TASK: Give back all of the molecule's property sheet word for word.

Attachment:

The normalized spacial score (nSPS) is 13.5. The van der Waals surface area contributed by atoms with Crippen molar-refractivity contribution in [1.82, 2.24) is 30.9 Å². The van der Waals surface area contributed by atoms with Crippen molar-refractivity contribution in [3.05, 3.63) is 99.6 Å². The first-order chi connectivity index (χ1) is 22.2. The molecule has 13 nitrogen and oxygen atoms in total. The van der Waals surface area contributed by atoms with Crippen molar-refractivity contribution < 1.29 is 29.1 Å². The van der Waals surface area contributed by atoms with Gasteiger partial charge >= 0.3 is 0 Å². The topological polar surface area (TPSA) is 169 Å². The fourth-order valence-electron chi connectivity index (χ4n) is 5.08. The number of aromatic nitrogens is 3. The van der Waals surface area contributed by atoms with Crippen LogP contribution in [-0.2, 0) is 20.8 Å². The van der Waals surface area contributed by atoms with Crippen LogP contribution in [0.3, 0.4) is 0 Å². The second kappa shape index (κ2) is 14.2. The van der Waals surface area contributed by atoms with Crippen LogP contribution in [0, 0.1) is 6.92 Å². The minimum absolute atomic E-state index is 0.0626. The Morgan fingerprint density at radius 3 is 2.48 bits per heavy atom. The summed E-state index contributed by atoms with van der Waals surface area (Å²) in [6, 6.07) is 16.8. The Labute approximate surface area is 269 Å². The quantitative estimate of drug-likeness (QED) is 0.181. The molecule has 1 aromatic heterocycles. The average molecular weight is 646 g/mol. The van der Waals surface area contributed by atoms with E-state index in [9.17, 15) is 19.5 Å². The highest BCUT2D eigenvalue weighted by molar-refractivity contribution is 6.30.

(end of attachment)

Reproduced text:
The normalized spacial score (nSPS) is 13.5. The van der Waals surface area contributed by atoms with Crippen molar-refractivity contribution in [1.82, 2.24) is 30.9 Å². The van der Waals surface area contributed by atoms with Crippen molar-refractivity contribution in [3.05, 3.63) is 99.6 Å². The first-order chi connectivity index (χ1) is 22.2. The molecule has 13 nitrogen and oxygen atoms in total. The van der Waals surface area contributed by atoms with Crippen molar-refractivity contribution < 1.29 is 29.1 Å². The van der Waals surface area contributed by atoms with Gasteiger partial charge >= 0.3 is 0 Å². The topological polar surface area (TPSA) is 169 Å². The fourth-order valence-electron chi connectivity index (χ4n) is 5.08. The number of aromatic nitrogens is 3. The van der Waals surface area contributed by atoms with Crippen LogP contribution in [-0.2, 0) is 20.8 Å². The van der Waals surface area contributed by atoms with Crippen LogP contribution in [0.3, 0.4) is 0 Å². The second kappa shape index (κ2) is 14.2. The van der Waals surface area contributed by atoms with Crippen LogP contribution in [0, 0.1) is 6.92 Å². The minimum absolute atomic E-state index is 0.0626. The Morgan fingerprint density at radius 3 is 2.48 bits per heavy atom. The summed E-state index contributed by atoms with van der Waals surface area (Å²) in [6, 6.07) is 16.8. The Labute approximate surface area is 269 Å². The quantitative estimate of drug-likeness (QED) is 0.181. The molecule has 1 aromatic heterocycles. The average molecular weight is 646 g/mol. The van der Waals surface area contributed by atoms with E-state index in [9.17, 15) is 19.5 Å². The highest BCUT2D eigenvalue weighted by molar-refractivity contribution is 6.30.